A lot of people in the West complain too much about any little suffering they have to experience. But sometimes, when a very harsh suffering is felt by someone who has tried to follow Jesus, an explanation is necessary. I found something very good on the Reasonable Faith web site, written by Dr. William Lane Craig.

He makes the following points:

  1. We are not in a good position to assess the probability of whether God has morally sufficient reasons for the evils that occur.
  2. The Christian faith entails doctrines that increase the probability of the co-existence of God and evil.
  3. Relative to the full scope of the evidence, God’s existence is probable.

I’ve written before about point #1, in which Dr. Craig’s describes the limitations of human knowledge that make it hard for us to know for certain that a specific evil or suffering does not have a good reason for God to allow it. And I’ve written about #3, in which Dr. Craig makes some arguments for God’s existence. But #2 might be new to some of you, so let’s look at that.

He makes four sub points in section 2 about Christian doctrines that make the existence of evil and suffering more reasonable.

  • 2. a)The chief purpose of life is not happiness, but the knowledge of God.
  • 2. b) Mankind is in a state of rebellion against God and His purpose.
  • 2. c) The knowledge of God spills over into eternal life. 
  • 2. d) The knowledge of God is an incommensurable good.

My favorite one is 2. a), so let’s look at that one. He says:

2. a. The chief purpose of life is not happiness, but the knowledge of God. One reason that the problem of evil seems so puzzling is that we tend to think that if God exists, then His goal for human life is happiness in this world. God’s role is to provide comfortable environment for His human pets. But on the Christian view this is false. We are not God’s pets, and man’s end is not happiness in this world, but the knowledge of God, which will ultimately bring true and everlasting human fulfillment. Many evils occur in life which maybe utterly pointless with respect to the goal of producing human happiness in this world, but they may not be unjustified with respect to producing the knowledge of God. Innocent human suffering provides an occasion for deeper dependency and trust in God, either on the part of the sufferer or those around him. Of course, whether God’s purpose is achieved through our suffering will depend on our response. Do we respond with anger and bitterness toward God, or do we turn to Him in faith for strength to endure?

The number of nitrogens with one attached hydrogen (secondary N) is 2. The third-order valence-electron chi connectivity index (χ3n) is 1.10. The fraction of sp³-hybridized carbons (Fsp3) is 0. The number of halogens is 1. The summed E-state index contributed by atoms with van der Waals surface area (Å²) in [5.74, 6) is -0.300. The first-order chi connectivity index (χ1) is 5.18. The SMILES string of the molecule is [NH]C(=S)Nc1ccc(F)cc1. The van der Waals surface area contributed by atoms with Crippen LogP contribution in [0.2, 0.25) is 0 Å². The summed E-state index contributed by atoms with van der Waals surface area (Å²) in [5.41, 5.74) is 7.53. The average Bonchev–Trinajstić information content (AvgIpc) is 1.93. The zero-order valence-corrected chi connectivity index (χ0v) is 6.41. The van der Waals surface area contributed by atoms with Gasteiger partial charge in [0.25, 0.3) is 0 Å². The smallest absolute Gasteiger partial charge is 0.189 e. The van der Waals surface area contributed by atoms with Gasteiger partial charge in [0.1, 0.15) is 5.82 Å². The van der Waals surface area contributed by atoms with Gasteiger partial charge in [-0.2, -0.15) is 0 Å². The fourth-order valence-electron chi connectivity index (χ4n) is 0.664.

You know, I always get confused when I see Christians trying to follow the script of the world and trying to make themselves feel good with consumer purchases, travel, fun experiences, showing off to others, etc. When I read the story of Jesus, it’s pretty clear that the normal Christian life, if the person is following Jesus at all, is about suffering the disapproval and opposition of non-Christians while you remain faithful and obedient to God. Today, there’s probably no better example of this than defending unborn children from adult selfishness. Although, defending born children from selfish adults who seek to deprive children of their biological mother and father is pretty bad, too. Nobody is going to like you for restricting their fun (i.e. – abortion, divorce, adultery, homosexuality, etc.), but being willing to take the heat from non-Christians for the sake of promoting what God thinks is right is true Christianity. It’s what Jesus would do.

Anyway, the one I’ve been thinking about more lately is 2. d), where Dr. Craig writes this:

2. d) The knowledge of God is an incommensurable good. To know God, the source of infinite goodness and love, is an incomparable good, the fulfillment of human existence. The sufferings of this life cannot even be compared to it. Thus, the person who knows God, no matter what he suffers, no matter how awful his pain, can still say, “God is good to me,” simply by virtue of the fact that he knows God, an incomparable good.

I sometimes feel pretty stressed out about Americans who were born in conservative states, raised by two married Christian parents, attended Christian schools and youth groups, and then abandoned their faith for atheism as soon as they hit college. It really bothers me how people who had all these advantages turned their backs on God, and they’re ungrateful for all their blessings. They show no curiosity about God – they don’t want to know him. But when you read the gospels to see what Jesus has to say about these sorts of people, it’s very comforting. He really sees the problem, and he is on the side of the little guy who has to struggle to be faithful and obedient to God. The Bible has nothing to say to people who are able to feel happy and successful apart from God. It speaks to people who are struggling to follow God. Even when things are difficult, Jesus speaks to the problem of being an alien and a stranger in a world that turns its back on him.